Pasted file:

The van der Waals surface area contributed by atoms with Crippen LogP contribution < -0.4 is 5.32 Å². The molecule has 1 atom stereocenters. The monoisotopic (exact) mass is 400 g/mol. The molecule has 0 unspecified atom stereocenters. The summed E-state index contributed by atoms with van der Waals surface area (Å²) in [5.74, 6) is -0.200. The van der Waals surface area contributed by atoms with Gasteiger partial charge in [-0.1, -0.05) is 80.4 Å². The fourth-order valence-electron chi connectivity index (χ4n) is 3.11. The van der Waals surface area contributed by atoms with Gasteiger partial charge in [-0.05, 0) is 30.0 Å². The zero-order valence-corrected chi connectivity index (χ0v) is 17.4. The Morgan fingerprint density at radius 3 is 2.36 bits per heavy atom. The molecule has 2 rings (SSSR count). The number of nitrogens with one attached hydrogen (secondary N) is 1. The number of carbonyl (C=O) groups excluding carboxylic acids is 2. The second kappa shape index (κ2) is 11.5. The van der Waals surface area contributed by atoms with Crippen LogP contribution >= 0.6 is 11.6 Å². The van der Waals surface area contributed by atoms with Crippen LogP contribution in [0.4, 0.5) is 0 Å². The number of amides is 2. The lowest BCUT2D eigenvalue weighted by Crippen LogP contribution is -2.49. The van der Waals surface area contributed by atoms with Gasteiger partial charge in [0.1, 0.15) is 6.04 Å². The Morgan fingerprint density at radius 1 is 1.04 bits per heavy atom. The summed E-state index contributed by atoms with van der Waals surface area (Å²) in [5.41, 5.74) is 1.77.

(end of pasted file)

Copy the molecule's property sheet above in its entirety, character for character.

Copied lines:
The van der Waals surface area contributed by atoms with Crippen LogP contribution < -0.4 is 5.32 Å². The molecule has 1 atom stereocenters. The monoisotopic (exact) mass is 400 g/mol. The molecule has 0 unspecified atom stereocenters. The summed E-state index contributed by atoms with van der Waals surface area (Å²) in [5.74, 6) is -0.200. The van der Waals surface area contributed by atoms with Gasteiger partial charge in [-0.1, -0.05) is 80.4 Å². The fourth-order valence-electron chi connectivity index (χ4n) is 3.11. The van der Waals surface area contributed by atoms with Gasteiger partial charge in [-0.05, 0) is 30.0 Å². The zero-order valence-corrected chi connectivity index (χ0v) is 17.4. The Morgan fingerprint density at radius 3 is 2.36 bits per heavy atom. The molecule has 2 rings (SSSR count). The number of nitrogens with one attached hydrogen (secondary N) is 1. The number of carbonyl (C=O) groups excluding carboxylic acids is 2. The second kappa shape index (κ2) is 11.5. The van der Waals surface area contributed by atoms with Crippen LogP contribution >= 0.6 is 11.6 Å². The van der Waals surface area contributed by atoms with Crippen LogP contribution in [0.4, 0.5) is 0 Å². The number of amides is 2. The lowest BCUT2D eigenvalue weighted by Crippen LogP contribution is -2.49. The van der Waals surface area contributed by atoms with Gasteiger partial charge in [0.1, 0.15) is 6.04 Å². The Morgan fingerprint density at radius 1 is 1.04 bits per heavy atom. The summed E-state index contributed by atoms with van der Waals surface area (Å²) in [5.41, 5.74) is 1.77.